Ai Weiwei Recreates Monet’s Water Lilies Triptych Using 650,000 Lego Bricks

Near­ly a cen­tu­ry after Claude Mon­et paint­ed them, the Nymphéas, or Water Lilies, still impress as a vision of a seem­ing­ly minor sub­ject real­ized at a grand scale. The paint­ings installed in a ded­i­cat­ed room at the Musée de l’O­r­angerie in Paris make an espe­cial­ly strong impact on their view­ers — an impact sure­ly not lost on Ai Wei­wei, who has late­ly re-cre­at­ed anoth­er set of Water Lilies (a trip­tych whose orig­i­nal resides at the Muse­um of Mod­ern Art) entire­ly out of Lego bricks. Titled Water Lilies #1, this 50-foot-long plas­tic homage will go on dis­play at Lon­don’s Design Muse­um as part of Ai Wei­wei: Mak­ing Sense, which opens on April 7th and runs until July 30th.

“Ai used 650,000 Lego bricks in 22 col­ors in his ver­sion of the famous Impres­sion­ist trip­tych,” writes ART­news’ Karen K. Ho. Apart from sim­ply repli­cat­ing, brick by pix­el-like brick, the brush­strokes with which Mon­et repli­cat­ed the lily pond at his Giverny home, Wei­wei also includ­ed “a dark area on the right-hand side. The Design Muse­um said it rep­re­sents the under­ground dugout in Xin­jiang province where Ai and his father, Ai Qing, lived in forced exile in the 1960s.” On one lev­el, this is an unex­pect­ed addi­tion; on anoth­er, it’s just the touch one might expect from the most famous dis­si­dent Chi­nese artist alive.

Image by Ela Bialkowska/OKNO Stu­dio

Expe­ri­enced in the medi­um of Lego, Ai has also used every­one’s favorite build­ing blocks “to pro­duce por­traits of polit­i­cal pris­on­ers. In 2017, the Hir­sh­horn Muse­um and Sculp­ture Gallery exhib­it­ed 176 of these Lego art­works.” Mak­ing Sense will also include a new Lego piece called Unti­tled (Lego Inci­dent), which, as the Guardian’s Car­o­line Davies writes, “com­pris­es thou­sands of Lego blocks donat­ed by mem­bers of the pub­lic after Lego briefly refused to sell their prod­ucts to him in 2014.” It seems that Lego had reser­va­tions about being asso­ci­at­ed with such a polit­i­cal­ly charged project. The state­ment made by Water Lilies #1 may be less direct, but — enriched by its large scale, its cross-cul­tur­al inspi­ra­tion, and its mate­ri­als that have long been a near-uni­ver­sal fix­ture of child­hood — it won’t be any less pow­er­ful.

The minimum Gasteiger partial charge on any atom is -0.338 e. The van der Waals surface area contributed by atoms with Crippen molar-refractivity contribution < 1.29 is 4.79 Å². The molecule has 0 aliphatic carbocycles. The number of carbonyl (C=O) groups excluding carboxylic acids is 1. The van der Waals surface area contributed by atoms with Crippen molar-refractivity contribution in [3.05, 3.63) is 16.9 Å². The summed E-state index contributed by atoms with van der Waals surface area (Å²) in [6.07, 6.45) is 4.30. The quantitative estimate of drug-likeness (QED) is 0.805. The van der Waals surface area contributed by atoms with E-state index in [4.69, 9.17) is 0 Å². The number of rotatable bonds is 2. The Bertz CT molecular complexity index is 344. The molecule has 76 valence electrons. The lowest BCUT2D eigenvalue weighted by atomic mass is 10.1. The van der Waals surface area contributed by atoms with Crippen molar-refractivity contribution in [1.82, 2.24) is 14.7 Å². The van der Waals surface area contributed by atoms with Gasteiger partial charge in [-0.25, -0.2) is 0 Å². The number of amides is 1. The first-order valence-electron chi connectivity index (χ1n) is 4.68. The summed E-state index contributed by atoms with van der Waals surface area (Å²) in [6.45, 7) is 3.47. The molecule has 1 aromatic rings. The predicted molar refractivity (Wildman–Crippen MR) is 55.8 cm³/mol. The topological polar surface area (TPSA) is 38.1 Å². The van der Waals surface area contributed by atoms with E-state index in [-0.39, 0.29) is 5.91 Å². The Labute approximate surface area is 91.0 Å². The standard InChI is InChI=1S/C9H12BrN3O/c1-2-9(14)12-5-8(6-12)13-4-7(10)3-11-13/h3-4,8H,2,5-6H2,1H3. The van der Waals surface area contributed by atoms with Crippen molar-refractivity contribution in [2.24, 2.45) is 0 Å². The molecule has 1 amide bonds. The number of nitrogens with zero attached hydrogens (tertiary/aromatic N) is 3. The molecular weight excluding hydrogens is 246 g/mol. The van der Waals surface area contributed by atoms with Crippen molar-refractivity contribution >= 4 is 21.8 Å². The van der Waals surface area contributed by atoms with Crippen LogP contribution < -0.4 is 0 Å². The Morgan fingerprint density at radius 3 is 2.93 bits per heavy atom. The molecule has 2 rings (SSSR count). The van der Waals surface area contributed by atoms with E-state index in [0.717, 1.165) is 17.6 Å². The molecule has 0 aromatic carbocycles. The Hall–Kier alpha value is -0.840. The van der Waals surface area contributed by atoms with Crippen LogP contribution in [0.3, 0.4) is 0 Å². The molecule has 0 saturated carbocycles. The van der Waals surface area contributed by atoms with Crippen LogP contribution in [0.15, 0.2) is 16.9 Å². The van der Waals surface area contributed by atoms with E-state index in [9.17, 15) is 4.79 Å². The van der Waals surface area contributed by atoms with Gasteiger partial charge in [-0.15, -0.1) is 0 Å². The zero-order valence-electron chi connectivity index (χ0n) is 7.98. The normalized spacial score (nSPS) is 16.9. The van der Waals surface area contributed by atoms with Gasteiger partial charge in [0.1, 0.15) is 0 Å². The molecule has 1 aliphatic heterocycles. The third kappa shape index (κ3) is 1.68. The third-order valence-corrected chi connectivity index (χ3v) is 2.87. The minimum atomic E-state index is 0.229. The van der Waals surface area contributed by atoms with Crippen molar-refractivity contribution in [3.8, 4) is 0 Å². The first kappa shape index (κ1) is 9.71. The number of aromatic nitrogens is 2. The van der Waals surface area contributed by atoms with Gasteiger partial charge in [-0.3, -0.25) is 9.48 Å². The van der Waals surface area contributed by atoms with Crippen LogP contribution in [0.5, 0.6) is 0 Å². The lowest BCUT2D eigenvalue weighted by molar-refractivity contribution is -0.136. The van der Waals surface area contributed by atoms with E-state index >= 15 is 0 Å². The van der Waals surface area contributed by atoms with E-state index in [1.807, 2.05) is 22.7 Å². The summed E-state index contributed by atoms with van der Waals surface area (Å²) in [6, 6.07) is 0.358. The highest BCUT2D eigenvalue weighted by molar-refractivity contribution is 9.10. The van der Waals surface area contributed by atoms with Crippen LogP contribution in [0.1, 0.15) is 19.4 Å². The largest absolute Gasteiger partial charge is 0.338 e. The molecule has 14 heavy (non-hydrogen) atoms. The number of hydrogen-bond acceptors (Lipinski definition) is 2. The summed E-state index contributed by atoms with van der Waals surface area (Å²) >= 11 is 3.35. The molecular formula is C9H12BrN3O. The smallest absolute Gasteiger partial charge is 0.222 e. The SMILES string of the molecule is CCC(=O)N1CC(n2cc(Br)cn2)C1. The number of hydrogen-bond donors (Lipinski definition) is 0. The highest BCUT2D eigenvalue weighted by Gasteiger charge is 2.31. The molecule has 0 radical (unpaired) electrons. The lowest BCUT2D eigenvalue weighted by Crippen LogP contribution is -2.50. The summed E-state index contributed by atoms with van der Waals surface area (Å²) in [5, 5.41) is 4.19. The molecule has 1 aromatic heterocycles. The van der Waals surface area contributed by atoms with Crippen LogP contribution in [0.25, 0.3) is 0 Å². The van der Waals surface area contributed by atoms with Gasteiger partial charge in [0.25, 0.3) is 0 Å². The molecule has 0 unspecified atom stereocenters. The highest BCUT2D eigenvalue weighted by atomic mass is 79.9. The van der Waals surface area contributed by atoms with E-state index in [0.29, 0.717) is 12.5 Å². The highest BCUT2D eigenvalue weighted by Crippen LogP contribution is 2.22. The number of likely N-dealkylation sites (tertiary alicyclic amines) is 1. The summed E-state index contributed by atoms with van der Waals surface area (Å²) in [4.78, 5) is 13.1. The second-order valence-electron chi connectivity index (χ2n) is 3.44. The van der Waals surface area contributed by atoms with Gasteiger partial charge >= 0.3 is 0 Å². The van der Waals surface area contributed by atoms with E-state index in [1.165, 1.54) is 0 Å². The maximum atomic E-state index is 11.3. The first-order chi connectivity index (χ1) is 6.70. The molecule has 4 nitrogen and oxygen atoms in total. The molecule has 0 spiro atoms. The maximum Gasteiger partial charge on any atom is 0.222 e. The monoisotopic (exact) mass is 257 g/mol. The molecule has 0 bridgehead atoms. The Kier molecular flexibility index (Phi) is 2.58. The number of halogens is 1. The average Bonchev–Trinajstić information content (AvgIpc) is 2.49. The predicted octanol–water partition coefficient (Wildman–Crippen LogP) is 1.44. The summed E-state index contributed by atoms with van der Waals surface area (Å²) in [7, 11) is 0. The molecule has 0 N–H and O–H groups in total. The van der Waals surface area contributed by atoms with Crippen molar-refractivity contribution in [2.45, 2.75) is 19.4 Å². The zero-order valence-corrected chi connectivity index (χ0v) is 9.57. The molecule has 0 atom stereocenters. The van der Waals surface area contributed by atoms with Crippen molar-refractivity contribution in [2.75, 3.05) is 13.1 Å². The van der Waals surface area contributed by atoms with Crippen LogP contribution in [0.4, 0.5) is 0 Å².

Relat­ed con­tent:

Monet’s Water Lilies: How World War I Inspired Mon­et to Paint His Final Mas­ter­pieces & Cre­ate “the World’s First Art Instal­la­tion”

How to Paint Water Lilies Like Mon­et in 14 Min­utes

Ai Wei­wei Cre­ates Hand-Silkscreened Scarves Draw­ing on a Chi­nese Paper Cut­ting Tra­di­tion

Who’s Afraid of Ai Wei­wei: A Short Doc­u­men­tary

Hokusai’s Icon­ic Print, “The Great Wave off Kana­gawa,” Recre­at­ed with 50,000 LEGO Bricks

The Vin­cent van Gogh “Star­ry Night” LEGO Set Is Now Avail­able: It’s Cre­at­ed in Col­lab­o­ra­tion with MoMA

Based in Seoul, Col­in Marshall writes and broad­casts on cities, lan­guage, and cul­ture. His projects include the Sub­stack newslet­ter Books on Cities, the book The State­less City: a Walk through 21st-Cen­tu­ry Los Ange­les and the video series The City in Cin­e­ma. Fol­low him on Twit­ter at @colinmarshall or on Face­book.

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